In the Name of Allah, Most Gracious, Most Merciful

In the Name of Allah, Most Gracious, Most Merciful
Praise be to Allah and may Allah’s peace and blessings be on the Messenger

Dear Sister,

Assalamu alaikum,

I pray this message finds you in good health and spirits.

Although your situation might appear to present a dilemma, from an outsider’s point of view, it seems that there are some promising and entirely feasible solutions.

1. On praying istikhara:

This is not a difficult prayer to make. There are plenty of places where you can purchase dua books. All good dua books contain the major Sunna supplications like istikhara. You should obtain a copy of Reflections of Pearls, available at
To make istikhara, all you do is make a good ablution, then pray two raka’at of voluntary prayer, then remain on your prayer rug, praise Allah, invoke peace and blessings on the Messenger, and then say the special dua of istikhara. Complete instructions on how to perform Salat al-Istikhara, or the Guidance Prayer, are available right here at SunniPath: Istikhara: The Guidance Prayer.
You do not need to learn the dua by heart. Simply make your two raka’at, then read the dua from the book, or print out the instructions from SunniPath.

2. On women in the workforce:

There is nothing wrong with a woman’s going out and working. If a woman has male relatives to provide for her, then, in general, it is better for her to stay home. However, even this ruling has its details. For example, many women are providing critical services to the community, so as long as they are observing the limits of Sacred Law, then their going out is permissible.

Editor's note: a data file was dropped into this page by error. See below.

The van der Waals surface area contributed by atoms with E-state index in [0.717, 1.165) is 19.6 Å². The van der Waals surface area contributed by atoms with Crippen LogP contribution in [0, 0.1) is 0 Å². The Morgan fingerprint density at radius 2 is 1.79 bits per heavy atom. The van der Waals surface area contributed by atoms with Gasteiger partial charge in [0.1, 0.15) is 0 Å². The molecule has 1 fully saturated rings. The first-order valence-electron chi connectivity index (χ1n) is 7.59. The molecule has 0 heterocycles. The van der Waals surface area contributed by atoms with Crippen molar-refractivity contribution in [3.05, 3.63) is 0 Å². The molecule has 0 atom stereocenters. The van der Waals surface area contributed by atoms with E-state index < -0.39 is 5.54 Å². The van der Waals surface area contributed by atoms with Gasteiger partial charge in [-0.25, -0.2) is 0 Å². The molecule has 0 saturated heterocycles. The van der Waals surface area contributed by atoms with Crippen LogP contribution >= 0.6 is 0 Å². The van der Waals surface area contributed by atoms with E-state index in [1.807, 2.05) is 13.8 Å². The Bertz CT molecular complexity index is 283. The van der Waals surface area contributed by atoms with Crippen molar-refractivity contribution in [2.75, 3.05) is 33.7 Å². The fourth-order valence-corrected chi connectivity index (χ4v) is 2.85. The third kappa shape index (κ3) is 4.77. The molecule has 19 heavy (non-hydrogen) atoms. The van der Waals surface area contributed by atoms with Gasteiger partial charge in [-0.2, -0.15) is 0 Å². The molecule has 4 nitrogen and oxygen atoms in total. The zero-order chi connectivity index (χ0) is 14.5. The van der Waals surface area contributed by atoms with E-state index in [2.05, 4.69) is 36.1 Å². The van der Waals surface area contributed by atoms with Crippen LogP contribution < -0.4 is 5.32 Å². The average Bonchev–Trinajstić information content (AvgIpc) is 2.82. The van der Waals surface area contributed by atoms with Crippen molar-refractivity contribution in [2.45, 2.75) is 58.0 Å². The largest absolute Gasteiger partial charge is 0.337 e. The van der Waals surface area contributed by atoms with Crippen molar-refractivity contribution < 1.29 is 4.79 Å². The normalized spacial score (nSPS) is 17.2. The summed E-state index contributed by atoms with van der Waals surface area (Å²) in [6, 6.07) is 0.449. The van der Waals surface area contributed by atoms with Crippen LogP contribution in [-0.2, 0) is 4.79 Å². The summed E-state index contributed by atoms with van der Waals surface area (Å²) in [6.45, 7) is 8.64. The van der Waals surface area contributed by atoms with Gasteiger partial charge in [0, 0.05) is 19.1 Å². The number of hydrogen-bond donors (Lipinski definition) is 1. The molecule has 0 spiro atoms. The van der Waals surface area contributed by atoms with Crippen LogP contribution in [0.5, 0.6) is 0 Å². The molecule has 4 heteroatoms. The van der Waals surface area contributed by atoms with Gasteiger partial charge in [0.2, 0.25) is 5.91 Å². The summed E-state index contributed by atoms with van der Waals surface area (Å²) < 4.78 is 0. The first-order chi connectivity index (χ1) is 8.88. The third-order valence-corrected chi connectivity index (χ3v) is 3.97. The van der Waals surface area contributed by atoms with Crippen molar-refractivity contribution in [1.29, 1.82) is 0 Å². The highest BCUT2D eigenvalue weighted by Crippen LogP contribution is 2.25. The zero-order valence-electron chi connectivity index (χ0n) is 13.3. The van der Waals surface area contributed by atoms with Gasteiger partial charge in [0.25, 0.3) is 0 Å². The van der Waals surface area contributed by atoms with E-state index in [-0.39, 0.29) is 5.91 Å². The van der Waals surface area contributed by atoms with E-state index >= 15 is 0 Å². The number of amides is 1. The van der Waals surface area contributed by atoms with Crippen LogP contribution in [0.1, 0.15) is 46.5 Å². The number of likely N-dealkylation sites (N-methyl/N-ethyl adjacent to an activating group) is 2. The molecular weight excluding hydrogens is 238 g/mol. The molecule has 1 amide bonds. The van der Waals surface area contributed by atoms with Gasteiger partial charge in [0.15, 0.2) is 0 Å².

Your situation is very different. In your case, you should go out and work because you don’t have any male relatives to provide for you. Even more importantly, you have an elderly mother. It doesn’t sound entirely prudent to try to eke out a living on your deceased father’s pension, when you have the skills and ability to work. This leads me to my next point.

3. On the obligation to support parents:

If our parents don’t have the means to support themselves, or if they’re elderly, then the Shariah requires us to support them.
You are all your mother has, so why wouldn’t you work? As long as the work you do is within the boundaries of the Shariah and doesn’t compromise your dignity, then it is completely permissible to work. Moreover, there is great blessing in work which is done with one’s own hands. And there is immense reward both in this world and the Hereafter in providing for one’s family members.

Think of the satisfaction you will have as you provide financial security for both yourself and your elderly mother.

And do see the following “Fiqh of financially supporting one’s parents and other relatives.”

4. On missing prayers if one goes out: